Education Sector

Education delivery is seen as an obligation of government in Kuwait and over the years, the government has tried to match this expectation. The government as at 2015 accounted for about 62% of schools and religious educational institutions in the country with private institutions accounting for about 37.8% (Global, 2017). Schooling is mandatory for all children aged 6 – 14 in Kuwait with free primary, secondary and tertiary education available for nationals in public schools. The country has over the years, raised its Cumulative Annual Growth Rate (CAGR) contribution to the education sector to 14.8% between 2010 and 2014 and by 2015, had apportioned the equivalent of 15% of its total budget to education (World Bank, 2016).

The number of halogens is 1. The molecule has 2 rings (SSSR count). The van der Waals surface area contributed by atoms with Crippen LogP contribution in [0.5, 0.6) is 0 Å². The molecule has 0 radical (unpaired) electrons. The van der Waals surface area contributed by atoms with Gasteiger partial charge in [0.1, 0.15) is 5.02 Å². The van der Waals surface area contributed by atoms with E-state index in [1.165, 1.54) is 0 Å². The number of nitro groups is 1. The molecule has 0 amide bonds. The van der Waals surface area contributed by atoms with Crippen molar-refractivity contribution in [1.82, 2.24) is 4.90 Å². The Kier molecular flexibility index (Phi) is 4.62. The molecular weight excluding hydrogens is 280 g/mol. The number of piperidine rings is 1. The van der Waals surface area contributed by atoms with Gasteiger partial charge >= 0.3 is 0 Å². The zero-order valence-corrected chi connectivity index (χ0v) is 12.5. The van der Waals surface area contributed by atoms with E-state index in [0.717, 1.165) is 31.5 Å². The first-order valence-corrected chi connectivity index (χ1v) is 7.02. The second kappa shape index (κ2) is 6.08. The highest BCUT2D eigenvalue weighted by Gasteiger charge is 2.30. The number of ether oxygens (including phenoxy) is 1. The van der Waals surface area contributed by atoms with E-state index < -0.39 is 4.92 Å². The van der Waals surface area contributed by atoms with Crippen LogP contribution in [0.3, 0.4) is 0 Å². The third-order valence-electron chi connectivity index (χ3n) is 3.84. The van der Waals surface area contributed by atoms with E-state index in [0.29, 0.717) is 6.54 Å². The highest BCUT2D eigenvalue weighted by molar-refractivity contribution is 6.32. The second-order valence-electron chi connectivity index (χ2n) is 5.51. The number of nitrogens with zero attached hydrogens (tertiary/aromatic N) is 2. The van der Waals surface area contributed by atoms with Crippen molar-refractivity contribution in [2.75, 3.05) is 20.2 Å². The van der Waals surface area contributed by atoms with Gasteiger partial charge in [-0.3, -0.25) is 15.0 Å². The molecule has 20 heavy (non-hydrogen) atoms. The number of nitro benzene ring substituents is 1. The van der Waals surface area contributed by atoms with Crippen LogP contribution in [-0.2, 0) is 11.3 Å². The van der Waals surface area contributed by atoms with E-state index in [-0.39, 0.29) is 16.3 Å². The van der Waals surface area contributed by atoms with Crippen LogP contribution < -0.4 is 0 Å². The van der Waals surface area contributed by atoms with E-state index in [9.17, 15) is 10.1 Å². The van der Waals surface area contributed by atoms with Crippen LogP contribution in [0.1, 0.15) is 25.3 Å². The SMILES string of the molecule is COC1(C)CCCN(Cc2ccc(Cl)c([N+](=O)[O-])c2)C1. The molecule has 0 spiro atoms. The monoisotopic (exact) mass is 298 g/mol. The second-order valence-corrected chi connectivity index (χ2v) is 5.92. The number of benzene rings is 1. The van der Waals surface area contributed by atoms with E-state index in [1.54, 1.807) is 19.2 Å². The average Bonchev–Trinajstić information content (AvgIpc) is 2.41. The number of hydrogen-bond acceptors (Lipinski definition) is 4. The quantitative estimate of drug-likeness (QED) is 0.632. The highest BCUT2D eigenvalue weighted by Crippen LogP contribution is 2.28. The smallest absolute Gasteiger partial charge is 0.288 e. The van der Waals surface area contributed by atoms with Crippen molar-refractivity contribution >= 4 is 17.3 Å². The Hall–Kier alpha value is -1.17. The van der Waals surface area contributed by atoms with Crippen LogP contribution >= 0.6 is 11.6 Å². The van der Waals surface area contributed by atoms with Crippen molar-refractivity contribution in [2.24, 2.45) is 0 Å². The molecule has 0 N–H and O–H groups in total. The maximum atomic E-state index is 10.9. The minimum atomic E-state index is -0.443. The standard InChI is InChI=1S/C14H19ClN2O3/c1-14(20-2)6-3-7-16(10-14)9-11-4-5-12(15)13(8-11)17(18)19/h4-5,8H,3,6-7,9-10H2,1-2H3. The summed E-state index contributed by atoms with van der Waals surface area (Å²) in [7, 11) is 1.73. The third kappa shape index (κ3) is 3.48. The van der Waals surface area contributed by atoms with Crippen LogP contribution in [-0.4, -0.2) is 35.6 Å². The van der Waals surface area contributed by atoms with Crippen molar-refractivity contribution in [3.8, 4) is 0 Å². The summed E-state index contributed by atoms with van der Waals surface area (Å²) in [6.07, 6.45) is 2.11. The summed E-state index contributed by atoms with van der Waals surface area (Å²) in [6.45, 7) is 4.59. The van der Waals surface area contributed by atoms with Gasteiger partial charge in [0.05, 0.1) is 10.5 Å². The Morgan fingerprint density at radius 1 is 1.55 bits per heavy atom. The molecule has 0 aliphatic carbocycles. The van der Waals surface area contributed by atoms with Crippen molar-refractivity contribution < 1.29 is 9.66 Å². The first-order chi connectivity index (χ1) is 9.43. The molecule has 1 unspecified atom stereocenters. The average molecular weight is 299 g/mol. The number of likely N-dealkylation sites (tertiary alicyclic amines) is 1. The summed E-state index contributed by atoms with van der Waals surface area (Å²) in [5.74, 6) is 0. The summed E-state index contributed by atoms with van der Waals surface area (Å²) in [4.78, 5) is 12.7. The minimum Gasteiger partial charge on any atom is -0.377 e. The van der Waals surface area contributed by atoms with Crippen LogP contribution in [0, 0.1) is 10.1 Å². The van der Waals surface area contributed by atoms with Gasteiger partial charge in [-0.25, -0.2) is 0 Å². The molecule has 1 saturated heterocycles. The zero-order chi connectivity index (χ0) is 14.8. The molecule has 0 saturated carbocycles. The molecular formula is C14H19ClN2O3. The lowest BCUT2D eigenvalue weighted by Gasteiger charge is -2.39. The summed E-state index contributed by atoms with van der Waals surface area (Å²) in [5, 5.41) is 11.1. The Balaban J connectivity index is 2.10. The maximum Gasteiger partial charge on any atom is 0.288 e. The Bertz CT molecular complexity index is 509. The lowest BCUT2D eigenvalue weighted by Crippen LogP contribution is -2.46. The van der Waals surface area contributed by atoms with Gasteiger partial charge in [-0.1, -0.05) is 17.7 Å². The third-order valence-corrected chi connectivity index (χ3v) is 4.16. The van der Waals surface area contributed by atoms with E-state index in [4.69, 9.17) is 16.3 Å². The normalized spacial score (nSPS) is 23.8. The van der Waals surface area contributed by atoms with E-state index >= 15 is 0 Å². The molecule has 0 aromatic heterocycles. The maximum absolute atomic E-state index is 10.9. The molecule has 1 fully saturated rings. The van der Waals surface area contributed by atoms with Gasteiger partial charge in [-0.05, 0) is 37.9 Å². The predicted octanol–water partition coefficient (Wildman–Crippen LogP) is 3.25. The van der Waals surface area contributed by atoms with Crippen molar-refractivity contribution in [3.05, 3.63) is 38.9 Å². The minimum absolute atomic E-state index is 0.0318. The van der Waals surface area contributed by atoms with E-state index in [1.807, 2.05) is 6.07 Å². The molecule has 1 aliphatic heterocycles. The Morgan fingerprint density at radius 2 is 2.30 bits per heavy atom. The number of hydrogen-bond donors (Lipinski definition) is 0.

While the increase in funding underlines the intent of the country’s government, the country still lags considerably behind when compared to its GCC (Gulf Cooperation Council) peers which average 17.5% (Global, 2017). While it could be argued that Kuwait does not have to spend as much as its GCC contemporaries given that its education expenditure works out to an average of USD14,300 per student (due to its lower population) as against the GCC regional average of USD 11,000 per student, observed challenges go beyond monetary expenditures. According to World Bank data, Kuwait’s youth literacy rate (population between 15 – 24 years) was 99.5% in 2015, indicating a decline from a peak of 99.7% in 2005 with the proportion of literate female youths put at 99.4% in 2015 also indicating a decline from a 2005 peak of 99.8%. The country’s adult literacy rate which represents those aged 15 years and above, stands at 95.2% for females and 96.8% for male.